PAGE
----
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Banks shift billions and billions into clean energy

Clean energy financing to the tune of $150 billion by Goldman Sachs, $100 billion by Citi, $62 billion by Wells Fargo — is starting to add up to real money.

Follow the money, the advice goes, because the trail indicates where the future is headed.

The largest U.S. finance and banking companies lately are putting big money into renewable energy lending and investments — as highlighted by a Goldman Sachs announcement last week that it aims to triple its allocations to clean energy finance to $150 billion over the next 10 years. 

That’s a lot of money. But the investment bank has company in Citi, which announced earlier this year a clean energy finance target of $100 billion in the next decade, and Bank of America, which plans to invest $125 billion over a decade "in low carbon business" — not to mention overseas banks that surveys find are even more active in this sector.

What's driving the growth in clean energy financing is demand, even as the banks talk about the need for a low-carbon economy and set their own sustainability goals.

"This is good business,” said Kyung-Ah Park, head of Goldman Sachs Environmental Markets, in an interview with GreenBiz. "We are doing this for commercial purposes and to serve our clients." she said. "We are seeing a lot more demand in clean energy and clean tech,” for financings and investments.

Sure, the target comes along with Goldman Sachs' pledge to become carbon neutral in its operations by this year, and it publicly called for negotiation of an international climate deal. But the bottom line is business demand.

Indeed, Bloomberg New Energy Finance reports that investment in clean energy in the U.S. rose 25 percent in the third quarter from a year ago, while clean energy investment in Brazil jumped 131 percent and in Chile multiplied many-fold. That happened even as clean energy investments in China and Asia has been flat this year versus a 2014 that saw the biggest worldwide clean energy investment on record of $318 billion - a six-fold increase in a decade.

Goldman's own business is north of its projections. In 2012, the company set a target to do $40 billion in clean energy financing and investment over 10 years. Then in a single year, 2013, it deployed $10 billion of that. And in a mere less than four years, or from 2012 to this year's most recent quarter, it did $37 billion worth of clean energy finance.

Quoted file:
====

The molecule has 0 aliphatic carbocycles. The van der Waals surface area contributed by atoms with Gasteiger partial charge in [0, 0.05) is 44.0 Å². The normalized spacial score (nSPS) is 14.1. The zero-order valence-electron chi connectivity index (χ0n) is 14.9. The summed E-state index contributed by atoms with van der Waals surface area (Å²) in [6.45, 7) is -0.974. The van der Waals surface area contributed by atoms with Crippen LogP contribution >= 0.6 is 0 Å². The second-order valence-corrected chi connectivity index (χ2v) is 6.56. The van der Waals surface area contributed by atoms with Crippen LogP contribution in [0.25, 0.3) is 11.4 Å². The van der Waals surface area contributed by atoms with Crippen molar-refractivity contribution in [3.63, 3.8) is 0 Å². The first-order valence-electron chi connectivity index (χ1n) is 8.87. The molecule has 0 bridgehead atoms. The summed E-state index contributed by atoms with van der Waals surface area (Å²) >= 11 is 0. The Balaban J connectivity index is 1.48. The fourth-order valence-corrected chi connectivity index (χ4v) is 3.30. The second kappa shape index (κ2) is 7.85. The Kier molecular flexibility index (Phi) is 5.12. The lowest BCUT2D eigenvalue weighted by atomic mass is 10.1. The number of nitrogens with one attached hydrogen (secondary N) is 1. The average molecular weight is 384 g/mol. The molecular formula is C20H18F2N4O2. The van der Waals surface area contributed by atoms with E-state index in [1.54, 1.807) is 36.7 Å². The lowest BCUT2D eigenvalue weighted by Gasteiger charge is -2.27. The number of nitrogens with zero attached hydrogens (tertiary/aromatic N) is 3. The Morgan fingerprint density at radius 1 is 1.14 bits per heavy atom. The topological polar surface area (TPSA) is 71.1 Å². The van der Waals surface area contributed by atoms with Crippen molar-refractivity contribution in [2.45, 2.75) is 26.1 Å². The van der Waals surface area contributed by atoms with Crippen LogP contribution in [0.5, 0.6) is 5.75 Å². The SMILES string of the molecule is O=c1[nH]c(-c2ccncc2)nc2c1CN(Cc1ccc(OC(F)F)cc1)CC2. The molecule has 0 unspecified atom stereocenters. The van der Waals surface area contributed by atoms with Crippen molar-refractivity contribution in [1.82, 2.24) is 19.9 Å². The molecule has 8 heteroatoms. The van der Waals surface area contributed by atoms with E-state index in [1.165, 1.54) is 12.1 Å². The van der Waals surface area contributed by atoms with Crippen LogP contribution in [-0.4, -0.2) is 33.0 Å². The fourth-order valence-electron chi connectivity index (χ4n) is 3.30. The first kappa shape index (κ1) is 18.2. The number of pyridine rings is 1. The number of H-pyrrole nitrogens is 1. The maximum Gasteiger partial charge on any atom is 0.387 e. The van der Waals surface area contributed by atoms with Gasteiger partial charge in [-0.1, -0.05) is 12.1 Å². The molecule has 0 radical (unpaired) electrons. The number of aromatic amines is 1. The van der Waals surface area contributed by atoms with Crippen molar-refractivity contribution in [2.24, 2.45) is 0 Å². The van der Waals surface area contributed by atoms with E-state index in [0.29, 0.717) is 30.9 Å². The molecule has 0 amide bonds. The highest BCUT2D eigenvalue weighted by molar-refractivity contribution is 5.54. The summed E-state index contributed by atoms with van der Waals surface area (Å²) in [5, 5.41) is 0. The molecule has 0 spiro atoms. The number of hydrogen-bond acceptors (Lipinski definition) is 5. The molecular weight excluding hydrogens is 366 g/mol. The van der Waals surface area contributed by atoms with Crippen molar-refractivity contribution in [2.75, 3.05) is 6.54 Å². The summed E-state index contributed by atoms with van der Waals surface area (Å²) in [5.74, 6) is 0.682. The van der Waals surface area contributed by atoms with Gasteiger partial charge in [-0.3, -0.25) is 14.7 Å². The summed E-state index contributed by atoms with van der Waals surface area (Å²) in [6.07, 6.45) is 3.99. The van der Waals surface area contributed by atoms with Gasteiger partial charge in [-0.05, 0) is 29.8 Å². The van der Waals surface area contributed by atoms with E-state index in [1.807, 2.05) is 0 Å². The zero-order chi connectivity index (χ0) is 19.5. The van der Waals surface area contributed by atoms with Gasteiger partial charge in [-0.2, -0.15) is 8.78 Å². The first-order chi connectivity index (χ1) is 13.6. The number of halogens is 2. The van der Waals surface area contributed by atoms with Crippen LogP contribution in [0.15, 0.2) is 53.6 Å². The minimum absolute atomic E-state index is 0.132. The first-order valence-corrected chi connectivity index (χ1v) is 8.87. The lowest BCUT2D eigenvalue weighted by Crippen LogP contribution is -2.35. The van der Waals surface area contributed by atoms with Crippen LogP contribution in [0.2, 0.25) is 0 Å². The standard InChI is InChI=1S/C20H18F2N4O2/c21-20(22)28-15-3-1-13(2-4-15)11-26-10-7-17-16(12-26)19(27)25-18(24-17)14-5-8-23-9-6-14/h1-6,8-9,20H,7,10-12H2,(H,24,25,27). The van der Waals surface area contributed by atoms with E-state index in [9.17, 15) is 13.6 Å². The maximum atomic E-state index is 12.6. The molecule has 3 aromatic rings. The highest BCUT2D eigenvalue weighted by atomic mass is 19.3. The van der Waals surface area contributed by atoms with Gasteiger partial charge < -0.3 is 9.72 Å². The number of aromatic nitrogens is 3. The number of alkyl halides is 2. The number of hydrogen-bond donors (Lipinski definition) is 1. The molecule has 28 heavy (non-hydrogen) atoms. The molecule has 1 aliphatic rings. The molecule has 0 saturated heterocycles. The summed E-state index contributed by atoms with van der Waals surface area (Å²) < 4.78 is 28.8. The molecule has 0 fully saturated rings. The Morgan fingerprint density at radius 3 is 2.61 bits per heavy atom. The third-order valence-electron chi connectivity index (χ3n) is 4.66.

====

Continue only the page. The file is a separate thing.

"The most significant part (of the 10-year-goal) was done in the past three years, so that gives you a sense of the momentum," Park said. 

Investors, too, are pushing its plan. "Mainstream investors are seeking clean energy assets as long-dated, yield-oriented investments. We've been in an unprecedented low interest environment," with years of low interest rates, so "investors are keen on what they see as potentially higher yield investments with long-term off-takes that are also clean."

They no longer view renewable energy as an outlier to the mainstream economy; indeed in the past year corporate giants from Apple to Proctor & Gamble, Google to Walmart have launched plans to become 100 renewably powered companies. 

Worldwide investment is actually down, in dollar amounts, from last year, but that in part reflects the falling prices of renewable investments and currency exchange rates that reduced the dollar value of projects. Global investment in clean energy for the first three quarters of this year was $198 billion, according to Bloomberg New Energy Finance, whose advisory board chairman Michael Liebreich called it "a resilient performance given the sizeable shifts in foreign exchange rates that will have reduced the dollar value of projects outside the U.S."

More low-carbon lending, but do they assess carbon risk?

Even as they shift huge amounts of funds into renewable energy lending and investments, U.S. banks are being criticized for not adequately assessing the risk on their books from their fossil fuel investments.

According to a study by Boston Commons Asset Management (PDF), U.S. banks are behind their counterparts in Europe, Australia and Asia in recognizing that the risk in their fossil fuel lending. 

"Across all regions, banks failed to adequately assess the carbon risk of their lending and underwriting portfolios and to reflect such risk in executive compensation and board oversight procedures. We did not find much evidence that the banks we surveyed conducted comprehensive, climate related stress tests or adjusted loan pricing in view of climate risk," Boston Commons Asset Management said in a report released this fall.

"Nevertheless, banks worldwide are clearly making efforts to rebalance their portfolios to reduce exposure to energy intensive sectors, such as coal, in favor of energy efficiency or renewable energy."

It called on all banks, but particularly U.S. banks, to do comprehensive carbon footprint analyses of their lending portfolios.

Such analyses could provide a sense of their stranded asset risk exposure, or the amount of loans based on fossil fuels assets that might never be burned. 

Reuters estimated in December that undeveloped oil and gas projects worth $150 billion would be put on hold this year because the falling price of oil made the projects unprofitable.

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